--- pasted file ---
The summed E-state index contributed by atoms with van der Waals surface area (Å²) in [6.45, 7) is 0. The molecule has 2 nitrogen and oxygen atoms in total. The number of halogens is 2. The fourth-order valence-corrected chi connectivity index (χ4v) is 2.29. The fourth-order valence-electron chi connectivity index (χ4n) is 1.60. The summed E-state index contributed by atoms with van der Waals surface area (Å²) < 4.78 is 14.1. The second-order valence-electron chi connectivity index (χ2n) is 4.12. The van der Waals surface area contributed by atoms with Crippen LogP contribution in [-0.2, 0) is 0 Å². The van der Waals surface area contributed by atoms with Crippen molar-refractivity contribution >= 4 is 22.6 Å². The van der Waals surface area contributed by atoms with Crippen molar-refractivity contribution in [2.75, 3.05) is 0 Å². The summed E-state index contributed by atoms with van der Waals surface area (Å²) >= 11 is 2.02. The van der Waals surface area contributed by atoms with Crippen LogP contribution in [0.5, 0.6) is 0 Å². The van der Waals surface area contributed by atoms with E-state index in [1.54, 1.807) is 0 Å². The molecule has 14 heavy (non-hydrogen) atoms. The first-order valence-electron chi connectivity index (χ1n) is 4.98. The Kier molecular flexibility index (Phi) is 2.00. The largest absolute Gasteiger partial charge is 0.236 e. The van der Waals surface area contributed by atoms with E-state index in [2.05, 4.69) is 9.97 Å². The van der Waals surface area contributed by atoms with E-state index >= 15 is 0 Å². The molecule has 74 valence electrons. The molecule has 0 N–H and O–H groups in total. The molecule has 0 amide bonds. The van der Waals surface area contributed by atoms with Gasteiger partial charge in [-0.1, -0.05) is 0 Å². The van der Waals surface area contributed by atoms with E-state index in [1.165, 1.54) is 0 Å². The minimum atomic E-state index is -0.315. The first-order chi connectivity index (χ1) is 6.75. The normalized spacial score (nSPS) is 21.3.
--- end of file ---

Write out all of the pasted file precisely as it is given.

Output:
The summed E-state index contributed by atoms with van der Waals surface area (Å²) in [6.45, 7) is 0. The molecule has 2 nitrogen and oxygen atoms in total. The number of halogens is 2. The fourth-order valence-corrected chi connectivity index (χ4v) is 2.29. The fourth-order valence-electron chi connectivity index (χ4n) is 1.60. The summed E-state index contributed by atoms with van der Waals surface area (Å²) < 4.78 is 14.1. The second-order valence-electron chi connectivity index (χ2n) is 4.12. The van der Waals surface area contributed by atoms with Crippen LogP contribution in [-0.2, 0) is 0 Å². The van der Waals surface area contributed by atoms with Crippen molar-refractivity contribution >= 4 is 22.6 Å². The van der Waals surface area contributed by atoms with Crippen molar-refractivity contribution in [2.75, 3.05) is 0 Å². The summed E-state index contributed by atoms with van der Waals surface area (Å²) >= 11 is 2.02. The van der Waals surface area contributed by atoms with Crippen LogP contribution in [0.5, 0.6) is 0 Å². The van der Waals surface area contributed by atoms with E-state index in [1.54, 1.807) is 0 Å². The molecule has 14 heavy (non-hydrogen) atoms. The first-order valence-electron chi connectivity index (χ1n) is 4.98. The Kier molecular flexibility index (Phi) is 2.00. The largest absolute Gasteiger partial charge is 0.236 e. The van der Waals surface area contributed by atoms with E-state index in [2.05, 4.69) is 9.97 Å². The van der Waals surface area contributed by atoms with E-state index >= 15 is 0 Å². The molecule has 74 valence electrons. The molecule has 0 N–H and O–H groups in total. The molecule has 0 amide bonds. The van der Waals surface area contributed by atoms with Gasteiger partial charge in [-0.1, -0.05) is 0 Å². The van der Waals surface area contributed by atoms with E-state index in [1.165, 1.54) is 0 Å². The minimum atomic E-state index is -0.315. The first-order chi connectivity index (χ1) is 6.75. The normalized spacial score (nSPS) is 21.3.